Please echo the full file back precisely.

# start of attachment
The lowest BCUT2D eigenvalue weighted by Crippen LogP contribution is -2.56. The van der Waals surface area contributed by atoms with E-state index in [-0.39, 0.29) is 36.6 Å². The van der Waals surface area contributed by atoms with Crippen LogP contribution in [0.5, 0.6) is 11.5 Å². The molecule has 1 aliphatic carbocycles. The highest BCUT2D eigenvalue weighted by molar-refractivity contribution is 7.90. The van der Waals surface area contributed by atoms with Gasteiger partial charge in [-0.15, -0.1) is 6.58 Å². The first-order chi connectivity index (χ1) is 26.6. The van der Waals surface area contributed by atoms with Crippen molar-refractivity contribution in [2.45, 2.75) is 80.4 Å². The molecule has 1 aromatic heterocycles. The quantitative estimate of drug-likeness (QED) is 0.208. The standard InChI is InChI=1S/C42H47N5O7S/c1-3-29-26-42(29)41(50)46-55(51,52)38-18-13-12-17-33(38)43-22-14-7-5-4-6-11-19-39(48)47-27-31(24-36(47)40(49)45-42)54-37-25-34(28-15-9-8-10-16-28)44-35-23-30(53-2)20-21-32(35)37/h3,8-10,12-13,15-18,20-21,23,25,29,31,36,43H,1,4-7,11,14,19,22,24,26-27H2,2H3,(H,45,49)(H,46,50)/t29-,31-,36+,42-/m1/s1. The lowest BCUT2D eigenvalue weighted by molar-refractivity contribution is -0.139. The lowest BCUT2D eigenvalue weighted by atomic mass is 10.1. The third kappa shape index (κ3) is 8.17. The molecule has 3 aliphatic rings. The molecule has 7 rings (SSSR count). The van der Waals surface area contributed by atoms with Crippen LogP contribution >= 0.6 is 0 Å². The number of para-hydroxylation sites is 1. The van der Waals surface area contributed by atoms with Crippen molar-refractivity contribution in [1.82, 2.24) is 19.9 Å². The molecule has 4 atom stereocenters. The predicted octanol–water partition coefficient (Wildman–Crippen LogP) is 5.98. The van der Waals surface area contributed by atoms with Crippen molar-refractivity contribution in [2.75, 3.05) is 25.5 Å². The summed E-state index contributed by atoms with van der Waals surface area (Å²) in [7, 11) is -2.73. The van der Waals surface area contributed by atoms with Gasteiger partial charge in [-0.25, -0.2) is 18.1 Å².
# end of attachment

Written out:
The lowest BCUT2D eigenvalue weighted by Crippen LogP contribution is -2.56. The van der Waals surface area contributed by atoms with E-state index in [-0.39, 0.29) is 36.6 Å². The van der Waals surface area contributed by atoms with Crippen LogP contribution in [0.5, 0.6) is 11.5 Å². The molecule has 1 aliphatic carbocycles. The highest BCUT2D eigenvalue weighted by molar-refractivity contribution is 7.90. The van der Waals surface area contributed by atoms with Gasteiger partial charge in [-0.15, -0.1) is 6.58 Å². The first-order chi connectivity index (χ1) is 26.6. The van der Waals surface area contributed by atoms with Crippen molar-refractivity contribution in [2.45, 2.75) is 80.4 Å². The molecule has 1 aromatic heterocycles. The quantitative estimate of drug-likeness (QED) is 0.208. The standard InChI is InChI=1S/C42H47N5O7S/c1-3-29-26-42(29)41(50)46-55(51,52)38-18-13-12-17-33(38)43-22-14-7-5-4-6-11-19-39(48)47-27-31(24-36(47)40(49)45-42)54-37-25-34(28-15-9-8-10-16-28)44-35-23-30(53-2)20-21-32(35)37/h3,8-10,12-13,15-18,20-21,23,25,29,31,36,43H,1,4-7,11,14,19,22,24,26-27H2,2H3,(H,45,49)(H,46,50)/t29-,31-,36+,42-/m1/s1. The lowest BCUT2D eigenvalue weighted by molar-refractivity contribution is -0.139. The lowest BCUT2D eigenvalue weighted by atomic mass is 10.1. The third kappa shape index (κ3) is 8.17. The molecule has 3 aliphatic rings. The molecule has 7 rings (SSSR count). The van der Waals surface area contributed by atoms with Crippen LogP contribution >= 0.6 is 0 Å². The number of para-hydroxylation sites is 1. The van der Waals surface area contributed by atoms with Crippen molar-refractivity contribution in [1.82, 2.24) is 19.9 Å². The molecule has 4 atom stereocenters. The predicted octanol–water partition coefficient (Wildman–Crippen LogP) is 5.98. The van der Waals surface area contributed by atoms with Crippen molar-refractivity contribution in [2.75, 3.05) is 25.5 Å². The summed E-state index contributed by atoms with van der Waals surface area (Å²) in [7, 11) is -2.73. The van der Waals surface area contributed by atoms with Gasteiger partial charge in [-0.25, -0.2) is 18.1 Å².